Friday, October 10, 2008

VA Announces "In House" Option to Implement IT Aspects of New GI Bill


WASHINGTON (Oct. 10, 2008) -- The Department of Veterans Affairs (VA)
announced today that it will rely upon its own workforce to set up the
information technology programs needed to implement the educational
benefits of the new Post-9/11 GI Bill.

The Department's announcement came after VA officials did not receive
enough proposals from qualified private-sector contractors to create an
information technology program that implements the new benefit. At no
time did VA consider contracting out responsibility for actually
administering this educational assistance.

"Many private contractors were apparently reluctant to offer proposals
because of external misconceptions as to the scope of the work involved.
While it is unfortunate that we will not have the technical expertise
from the private sector available to assist us in developing the
information technology solution, the VA can and will deliver the
benefits program on time," said Secretary of Veterans Affairs Dr. James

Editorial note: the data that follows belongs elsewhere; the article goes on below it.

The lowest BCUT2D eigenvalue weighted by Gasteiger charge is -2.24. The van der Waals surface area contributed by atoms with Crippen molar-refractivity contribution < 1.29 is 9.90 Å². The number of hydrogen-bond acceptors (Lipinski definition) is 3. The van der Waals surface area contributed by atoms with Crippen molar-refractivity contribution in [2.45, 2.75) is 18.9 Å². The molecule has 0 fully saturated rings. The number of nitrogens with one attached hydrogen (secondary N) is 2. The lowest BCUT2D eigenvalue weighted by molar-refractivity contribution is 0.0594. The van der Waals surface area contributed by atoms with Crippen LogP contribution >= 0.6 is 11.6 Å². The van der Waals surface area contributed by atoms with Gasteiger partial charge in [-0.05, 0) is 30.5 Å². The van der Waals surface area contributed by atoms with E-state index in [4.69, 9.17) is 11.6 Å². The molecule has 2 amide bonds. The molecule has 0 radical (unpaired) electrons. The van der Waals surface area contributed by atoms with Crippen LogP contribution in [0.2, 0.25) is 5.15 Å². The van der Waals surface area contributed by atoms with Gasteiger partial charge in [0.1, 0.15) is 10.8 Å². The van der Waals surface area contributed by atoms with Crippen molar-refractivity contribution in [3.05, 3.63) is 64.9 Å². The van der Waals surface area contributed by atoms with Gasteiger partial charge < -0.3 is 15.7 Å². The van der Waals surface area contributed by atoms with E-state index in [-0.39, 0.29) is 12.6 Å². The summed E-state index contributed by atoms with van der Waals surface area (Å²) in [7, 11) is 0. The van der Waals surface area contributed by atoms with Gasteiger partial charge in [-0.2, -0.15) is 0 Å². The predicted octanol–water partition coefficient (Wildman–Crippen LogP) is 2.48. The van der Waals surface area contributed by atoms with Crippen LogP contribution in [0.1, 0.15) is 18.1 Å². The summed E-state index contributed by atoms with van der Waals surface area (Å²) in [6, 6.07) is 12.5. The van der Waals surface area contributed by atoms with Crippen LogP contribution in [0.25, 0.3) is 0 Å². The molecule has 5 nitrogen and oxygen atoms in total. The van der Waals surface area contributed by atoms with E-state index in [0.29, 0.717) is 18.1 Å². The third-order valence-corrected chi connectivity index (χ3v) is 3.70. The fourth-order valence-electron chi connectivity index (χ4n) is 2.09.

B. Peake.

"The Post-9/11 GI Bill is unusually complex, with payments being
tailored to tuition costs and going to both students and educational
institutions," said Patrick W. Dunne, the Under Secretary for Benefits.
"Some benefits are determined by a school's zip code, and others by
in-state rates for tuition."

Dunne said the Department would have been remiss if it had failed to
assess the ability of the private sector to assist VA to set up the
technology aspects of the program's implementation.

The Post-9/11 GI Bill will provide educational assistance to veterans,
military members, reservists and National Guard members who have served
since Sept. 11, 2001. By law, the new benefits are scheduled to start
on Aug. 1, 2009.